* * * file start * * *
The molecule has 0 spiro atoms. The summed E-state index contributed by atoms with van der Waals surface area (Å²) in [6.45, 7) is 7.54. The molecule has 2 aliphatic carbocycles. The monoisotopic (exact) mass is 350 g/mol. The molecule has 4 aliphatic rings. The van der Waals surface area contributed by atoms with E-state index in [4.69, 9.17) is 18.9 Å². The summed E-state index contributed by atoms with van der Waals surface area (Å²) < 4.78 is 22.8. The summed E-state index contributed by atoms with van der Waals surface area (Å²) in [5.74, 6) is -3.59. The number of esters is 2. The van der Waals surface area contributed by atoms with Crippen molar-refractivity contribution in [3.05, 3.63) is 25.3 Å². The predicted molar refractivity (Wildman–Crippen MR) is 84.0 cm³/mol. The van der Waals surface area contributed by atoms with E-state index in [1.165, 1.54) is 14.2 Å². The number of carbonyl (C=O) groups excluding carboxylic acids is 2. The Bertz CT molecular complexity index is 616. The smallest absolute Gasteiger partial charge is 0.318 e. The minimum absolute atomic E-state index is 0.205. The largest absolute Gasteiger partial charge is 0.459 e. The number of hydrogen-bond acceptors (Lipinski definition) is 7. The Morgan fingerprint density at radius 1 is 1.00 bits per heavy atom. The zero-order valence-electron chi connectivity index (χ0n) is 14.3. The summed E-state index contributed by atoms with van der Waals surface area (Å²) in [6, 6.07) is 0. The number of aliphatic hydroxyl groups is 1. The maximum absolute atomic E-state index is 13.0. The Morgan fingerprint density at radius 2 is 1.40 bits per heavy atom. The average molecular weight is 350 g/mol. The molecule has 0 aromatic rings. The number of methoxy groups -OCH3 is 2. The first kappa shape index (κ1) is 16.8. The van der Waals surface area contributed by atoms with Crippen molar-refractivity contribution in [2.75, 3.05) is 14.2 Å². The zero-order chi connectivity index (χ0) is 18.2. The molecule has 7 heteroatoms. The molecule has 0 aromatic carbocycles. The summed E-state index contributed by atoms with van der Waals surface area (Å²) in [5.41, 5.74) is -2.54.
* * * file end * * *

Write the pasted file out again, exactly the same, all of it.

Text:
The molecule has 0 spiro atoms. The summed E-state index contributed by atoms with van der Waals surface area (Å²) in [6.45, 7) is 7.54. The molecule has 2 aliphatic carbocycles. The monoisotopic (exact) mass is 350 g/mol. The molecule has 4 aliphatic rings. The van der Waals surface area contributed by atoms with E-state index in [4.69, 9.17) is 18.9 Å². The summed E-state index contributed by atoms with van der Waals surface area (Å²) < 4.78 is 22.8. The summed E-state index contributed by atoms with van der Waals surface area (Å²) in [5.74, 6) is -3.59. The number of esters is 2. The van der Waals surface area contributed by atoms with Crippen molar-refractivity contribution in [3.05, 3.63) is 25.3 Å². The predicted molar refractivity (Wildman–Crippen MR) is 84.0 cm³/mol. The van der Waals surface area contributed by atoms with E-state index in [1.165, 1.54) is 14.2 Å². The number of carbonyl (C=O) groups excluding carboxylic acids is 2. The Bertz CT molecular complexity index is 616. The smallest absolute Gasteiger partial charge is 0.318 e. The minimum absolute atomic E-state index is 0.205. The largest absolute Gasteiger partial charge is 0.459 e. The number of hydrogen-bond acceptors (Lipinski definition) is 7. The Morgan fingerprint density at radius 1 is 1.00 bits per heavy atom. The zero-order valence-electron chi connectivity index (χ0n) is 14.3. The summed E-state index contributed by atoms with van der Waals surface area (Å²) in [6, 6.07) is 0. The number of aliphatic hydroxyl groups is 1. The maximum absolute atomic E-state index is 13.0. The Morgan fingerprint density at radius 2 is 1.40 bits per heavy atom. The average molecular weight is 350 g/mol. The molecule has 0 aromatic rings. The number of methoxy groups -OCH3 is 2. The first kappa shape index (κ1) is 16.8. The van der Waals surface area contributed by atoms with Crippen molar-refractivity contribution in [2.75, 3.05) is 14.2 Å². The zero-order chi connectivity index (χ0) is 18.2. The molecule has 7 heteroatoms. The molecule has 0 aromatic carbocycles. The summed E-state index contributed by atoms with van der Waals surface area (Å²) in [5.41, 5.74) is -2.54.